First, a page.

Skye Waulking Song-Capercaillie AOS4 Edexcel Music

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  • Capercaillie is a Scottish folk band formed in 1983.
  • By 2008 they had 14 albums.
  • Skye Waulking Song is the first track in album Nadurra, released September 2000. It is a folk gaelic song or celtic rock.
  • "Chuir m’athair mise dhan taigh charraideach" means "My father sent me to the house of sorrow".
  • A waulking song is a work song that was sung by Scottish women processing tweed cloth, and it would be sung along to the rhythmic movements they would make while processing the cloth.
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  • Traditional folk instruments: Fiddle- the folk name for a violin.
    Uilean Pipes- softer and sweeter than the bagpipes, and air is controlled by the elbows rather than by mouth.
    Accordion- Bellows are moved in and out which causes vibrations.
    Bouzouki- It is a Greek long neck lute with strings, played with a plectrum. In recent years it has been used in traditional Scottish and Irish music.
  • Modern instruments: Wurlitzer piano-the predecessor of the electric piano. It is a keyboard instrument without strings. The sound is produced by a combination of steel reeds, hammer action and an electrostatic pickup system.
    Synthesiser, bass guitar, drum kit
  • Singer-Karen Matheson, a low alto voice.
  • A layered texture is created by:
    • The drum kit playing rhythmic patterns.
    • The bass line on the bass guitar.
    • Chords on the synthesiser and accordion.
    • The main melody is sung and the countermelodies are played on instruments.
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  • It is in strophic form.
  • The vocal line alternates between 4 phrases, each lasting 1 bar in a call-and-response pattern.
  • The vocal line is based on Phrase 1, Refrain 1 and Phrase 2, Refrain 2. Each phrase is followed by its refrain.
  • The introduction is an instrumental section.
  • Basic structure: Intro, verse 1, verse 2 and the coda.
  • Throughout the verses, the phrases and refrains are repeated.
  • There is an instrumental break in verse 2.
  • In the coda, there are echoes of refrain 1 and 2.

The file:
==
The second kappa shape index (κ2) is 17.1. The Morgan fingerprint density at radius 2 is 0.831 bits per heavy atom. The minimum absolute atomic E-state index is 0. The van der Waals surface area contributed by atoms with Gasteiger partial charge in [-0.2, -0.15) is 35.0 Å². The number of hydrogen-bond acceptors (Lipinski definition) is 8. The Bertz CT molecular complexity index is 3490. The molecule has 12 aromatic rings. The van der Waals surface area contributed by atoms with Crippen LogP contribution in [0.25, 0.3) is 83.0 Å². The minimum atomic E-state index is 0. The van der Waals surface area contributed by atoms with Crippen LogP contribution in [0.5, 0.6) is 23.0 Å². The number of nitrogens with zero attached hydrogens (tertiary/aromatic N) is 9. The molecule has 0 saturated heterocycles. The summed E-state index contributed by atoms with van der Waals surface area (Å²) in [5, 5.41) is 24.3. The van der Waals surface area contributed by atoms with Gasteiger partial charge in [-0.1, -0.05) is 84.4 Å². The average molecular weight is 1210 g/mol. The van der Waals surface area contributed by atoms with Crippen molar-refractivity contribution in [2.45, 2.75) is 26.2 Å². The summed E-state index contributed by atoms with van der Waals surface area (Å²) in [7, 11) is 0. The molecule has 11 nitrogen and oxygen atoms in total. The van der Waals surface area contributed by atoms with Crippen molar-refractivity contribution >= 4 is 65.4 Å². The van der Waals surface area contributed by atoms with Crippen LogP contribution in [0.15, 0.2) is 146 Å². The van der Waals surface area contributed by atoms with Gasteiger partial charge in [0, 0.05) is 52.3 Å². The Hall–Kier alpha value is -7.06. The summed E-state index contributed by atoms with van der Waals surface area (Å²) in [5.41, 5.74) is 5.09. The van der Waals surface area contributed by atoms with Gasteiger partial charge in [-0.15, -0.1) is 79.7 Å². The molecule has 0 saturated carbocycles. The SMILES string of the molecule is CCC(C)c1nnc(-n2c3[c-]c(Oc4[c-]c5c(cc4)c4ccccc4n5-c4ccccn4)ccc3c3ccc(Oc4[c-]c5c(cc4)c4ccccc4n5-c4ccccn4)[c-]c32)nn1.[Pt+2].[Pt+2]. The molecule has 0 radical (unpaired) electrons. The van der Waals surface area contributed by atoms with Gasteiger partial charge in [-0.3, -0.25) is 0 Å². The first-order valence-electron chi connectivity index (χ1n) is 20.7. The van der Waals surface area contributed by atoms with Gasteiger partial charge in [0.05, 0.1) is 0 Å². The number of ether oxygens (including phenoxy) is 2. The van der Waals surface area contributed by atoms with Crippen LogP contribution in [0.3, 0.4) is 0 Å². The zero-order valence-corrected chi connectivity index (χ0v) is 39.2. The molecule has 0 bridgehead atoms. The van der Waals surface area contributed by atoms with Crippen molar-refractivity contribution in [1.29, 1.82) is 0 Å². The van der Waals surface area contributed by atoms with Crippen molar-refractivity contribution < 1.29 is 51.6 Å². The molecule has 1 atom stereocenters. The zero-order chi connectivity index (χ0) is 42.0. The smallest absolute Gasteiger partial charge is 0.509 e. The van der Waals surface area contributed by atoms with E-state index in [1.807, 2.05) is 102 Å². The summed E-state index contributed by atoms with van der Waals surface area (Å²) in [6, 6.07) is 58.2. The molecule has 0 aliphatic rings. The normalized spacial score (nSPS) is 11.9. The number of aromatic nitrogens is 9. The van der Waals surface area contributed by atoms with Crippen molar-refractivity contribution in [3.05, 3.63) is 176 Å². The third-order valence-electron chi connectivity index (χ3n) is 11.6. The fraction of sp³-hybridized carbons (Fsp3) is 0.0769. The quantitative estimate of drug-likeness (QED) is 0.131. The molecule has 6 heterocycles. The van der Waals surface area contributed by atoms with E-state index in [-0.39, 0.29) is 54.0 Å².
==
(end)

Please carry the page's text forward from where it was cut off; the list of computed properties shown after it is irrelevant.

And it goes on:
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  • It is sung by a low alto voice, and is transcripted into the vocal tenor clef. The vocal line is main syllabic.
  • The vocal melody is pentatonic, based on a five note scale in G major- G,  A, B, D, E. The accompanient uses all the notes of the scale.
  • Phrase 1 and Refrain 1: Starts on the upper dominant, and the refrain falls on the tonic.
  • Phrase 2 and Refrain 2: Starts on the lower dominant, refrain ends on the upper dominant.
  • The phrases are in Gaelic, and the vocables or refrains are nonsense syllables.
  • The instrumentalists play short motifs and counter-melodies based on vocal phrases.
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  • This piece is entirely in the diatonic key of G.
  • The main chords used are G major, E minor and C major.
  • There is a modal feel because the dominant chord is avoided.
  • There is a cluster chord at the beginning on the synthesiser, a group of adjacent notes. This cluster chord is loosely based on the G chord.
  • The fiddle tremolo on D above the cluster chord in the introduction shows that it isn't in Em, as Em would have D#.
  • In the introduction, the main chords are Em and G.
  • Phrase 1 and 2 are harmonised with the G chord except once, where Em9 is used, which contains all the chord notes of G.
  • Refrains are harmonised with C and/or Em, except once, where Am9 is used, where it has all the chord notes of C and Em.
  • There is an effect of repeated plagal cadences at the coda, as it continually jumps between IV and I of G major.
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